5 17 16 Greg Biffle Roush Fenway Racing Ford 110 155
6 5 20 Tony Stewart Joe Gibbs Racing Chevrolet 110 1551
7 41 24 Jeff Gordon Hendrick Motorsports Chevrolet 110 463
8 24 5 Kyle Busch Hendrick Motorsports Chevrolet 110 142
9 4 60 Boris Said Hall of Fame Racing Ford 110 138
10 36 11 Denny Hamlin Joe Gibbs Racing Chevrolet 110 1391
11 28 88 Ricky Rudd Robert Yates Racing Ford 110 130
12 43 00 P. J. Jones Michael Waltrip Racing Toyota 110 127
13 3 8 Dale Earnhardt, Jr. Dale Earnhardt, Inc. Chevrolet 110 124
14 12 19 Elliott Sadler Evernham Motorsports Dodge 110 121
15 11 96 Ron Fellows Hall of Fame Racing Chevrolet 110 123
16 2 7 Robby Gordon Robby Gordon Motorsports Ford 110 1252
17 42 48 Jimmie Johnson Hendrick Motorsports Chevrolet 110 1713
18 15 99 Carl Edwards Roush Fenway Racing Ford 110 1141
19 7 21 Bill Elliott Wood Brothers Racing Ford 110 106
20 9 12 Ryan Newman Penske Racing South Dodge 110 103
21 33 18 J. J. Yeley Joe Gibbs Racing Chevrolet 110 100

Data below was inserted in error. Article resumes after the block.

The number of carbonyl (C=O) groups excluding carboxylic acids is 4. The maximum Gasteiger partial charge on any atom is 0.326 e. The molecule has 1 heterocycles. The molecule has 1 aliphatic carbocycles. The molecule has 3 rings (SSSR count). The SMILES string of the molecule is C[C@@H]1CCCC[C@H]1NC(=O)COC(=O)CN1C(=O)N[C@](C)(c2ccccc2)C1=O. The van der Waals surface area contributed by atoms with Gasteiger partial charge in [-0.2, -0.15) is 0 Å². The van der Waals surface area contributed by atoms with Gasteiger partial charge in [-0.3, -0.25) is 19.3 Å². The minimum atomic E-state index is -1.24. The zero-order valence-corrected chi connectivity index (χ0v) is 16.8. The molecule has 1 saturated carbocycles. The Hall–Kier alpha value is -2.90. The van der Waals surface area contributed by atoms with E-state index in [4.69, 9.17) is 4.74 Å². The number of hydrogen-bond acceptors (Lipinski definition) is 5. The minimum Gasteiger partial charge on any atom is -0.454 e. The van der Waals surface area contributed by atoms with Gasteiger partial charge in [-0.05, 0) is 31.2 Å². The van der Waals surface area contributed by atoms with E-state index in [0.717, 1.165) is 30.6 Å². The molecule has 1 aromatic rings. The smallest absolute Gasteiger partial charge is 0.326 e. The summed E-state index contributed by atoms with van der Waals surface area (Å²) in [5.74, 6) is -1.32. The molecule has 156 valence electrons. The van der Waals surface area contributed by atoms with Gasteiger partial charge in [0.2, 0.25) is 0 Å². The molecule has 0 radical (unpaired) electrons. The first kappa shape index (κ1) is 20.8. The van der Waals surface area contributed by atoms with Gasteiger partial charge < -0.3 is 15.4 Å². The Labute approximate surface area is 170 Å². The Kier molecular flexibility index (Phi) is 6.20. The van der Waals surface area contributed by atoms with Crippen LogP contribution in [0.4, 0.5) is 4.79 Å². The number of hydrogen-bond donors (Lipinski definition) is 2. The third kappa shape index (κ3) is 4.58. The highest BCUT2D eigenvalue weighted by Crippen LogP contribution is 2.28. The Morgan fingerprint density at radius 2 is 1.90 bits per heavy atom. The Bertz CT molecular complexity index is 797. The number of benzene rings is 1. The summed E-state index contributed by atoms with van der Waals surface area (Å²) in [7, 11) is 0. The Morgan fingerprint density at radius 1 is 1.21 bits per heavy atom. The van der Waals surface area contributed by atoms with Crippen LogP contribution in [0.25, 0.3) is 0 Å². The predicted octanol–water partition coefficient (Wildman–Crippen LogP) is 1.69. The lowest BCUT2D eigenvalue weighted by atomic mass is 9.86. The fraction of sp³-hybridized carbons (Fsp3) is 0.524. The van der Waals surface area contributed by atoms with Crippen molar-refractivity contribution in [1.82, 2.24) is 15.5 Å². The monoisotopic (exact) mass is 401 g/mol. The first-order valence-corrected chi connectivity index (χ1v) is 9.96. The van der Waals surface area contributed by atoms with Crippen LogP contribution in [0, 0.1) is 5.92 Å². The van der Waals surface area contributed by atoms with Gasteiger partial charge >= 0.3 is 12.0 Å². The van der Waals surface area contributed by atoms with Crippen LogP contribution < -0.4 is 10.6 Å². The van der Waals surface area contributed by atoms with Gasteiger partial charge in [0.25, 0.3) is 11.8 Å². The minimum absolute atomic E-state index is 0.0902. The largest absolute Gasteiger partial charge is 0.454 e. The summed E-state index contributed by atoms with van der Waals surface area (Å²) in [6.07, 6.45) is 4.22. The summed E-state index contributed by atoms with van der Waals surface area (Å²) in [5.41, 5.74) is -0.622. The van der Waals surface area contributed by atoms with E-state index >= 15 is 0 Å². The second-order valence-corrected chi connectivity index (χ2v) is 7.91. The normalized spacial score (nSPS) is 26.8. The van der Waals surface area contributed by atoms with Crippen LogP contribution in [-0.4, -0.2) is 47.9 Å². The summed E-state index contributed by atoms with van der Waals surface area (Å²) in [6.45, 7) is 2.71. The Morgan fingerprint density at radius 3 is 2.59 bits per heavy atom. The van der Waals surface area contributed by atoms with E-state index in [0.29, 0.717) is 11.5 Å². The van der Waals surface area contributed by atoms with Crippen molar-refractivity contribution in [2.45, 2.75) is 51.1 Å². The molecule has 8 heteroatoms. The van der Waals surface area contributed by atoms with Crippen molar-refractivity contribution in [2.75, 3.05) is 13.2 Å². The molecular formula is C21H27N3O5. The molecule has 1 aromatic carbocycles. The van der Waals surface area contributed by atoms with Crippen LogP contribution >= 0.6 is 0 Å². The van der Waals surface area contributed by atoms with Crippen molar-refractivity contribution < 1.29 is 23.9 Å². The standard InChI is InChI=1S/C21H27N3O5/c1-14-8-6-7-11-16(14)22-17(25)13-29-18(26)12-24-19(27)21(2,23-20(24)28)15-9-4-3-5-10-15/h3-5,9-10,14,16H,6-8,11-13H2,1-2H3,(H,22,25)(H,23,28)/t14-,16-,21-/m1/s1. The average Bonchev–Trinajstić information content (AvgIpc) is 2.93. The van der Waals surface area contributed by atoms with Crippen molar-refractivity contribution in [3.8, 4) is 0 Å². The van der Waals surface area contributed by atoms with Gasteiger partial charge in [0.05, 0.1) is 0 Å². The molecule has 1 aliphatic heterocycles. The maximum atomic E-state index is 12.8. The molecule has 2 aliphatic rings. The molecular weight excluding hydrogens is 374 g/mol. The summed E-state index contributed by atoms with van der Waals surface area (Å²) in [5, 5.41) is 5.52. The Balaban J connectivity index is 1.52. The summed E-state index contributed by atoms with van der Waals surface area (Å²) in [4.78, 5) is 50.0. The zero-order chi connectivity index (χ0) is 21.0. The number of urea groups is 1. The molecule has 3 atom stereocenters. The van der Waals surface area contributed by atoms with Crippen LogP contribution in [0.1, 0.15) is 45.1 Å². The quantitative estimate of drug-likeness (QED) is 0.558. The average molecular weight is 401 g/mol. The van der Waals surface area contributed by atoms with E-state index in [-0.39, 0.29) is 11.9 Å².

22 14 2 Kurt Busch Penske Racing South Dodge 110 97
23 8 9 Kasey Kahne Evernham Motorsports Dodge 110 94
24 18 1 Martin Truex, Jr. Dale Earnhardt, Inc. Chevrolet 110 91
25 35 38 David Gilliland Robert Yates Racing Ford 110 88
26 16 44 Dale Jarrett Michael Waltrip Racing Toyota 110 85
27 38 25 Casey Mears Hendrick Motorsports Chevrolet 110 82
28 30 23 Butch Leitzinger Bill Davis Racing Toyota 110 79
29 37 6 David Ragan Roush Fenway Racing Ford 110 76
30 26 01 Regan Smith Ginn Racing Chevrolet 110 73
31 34 70 Johnny Sauter Haas CNC Racing Chevrolet 110 70
32 40 40 David Stemme Chip Ganassi Racing Dodge 110 67
33 13 43 Bobby Labonte Petty Enterprises Dodge 109 64
34 27 17 Matt Kenseth Roush Fenway Racing Ford 109 61
35 25 55 Terry Labonte Michael Waltrip Racing Toyota 109 58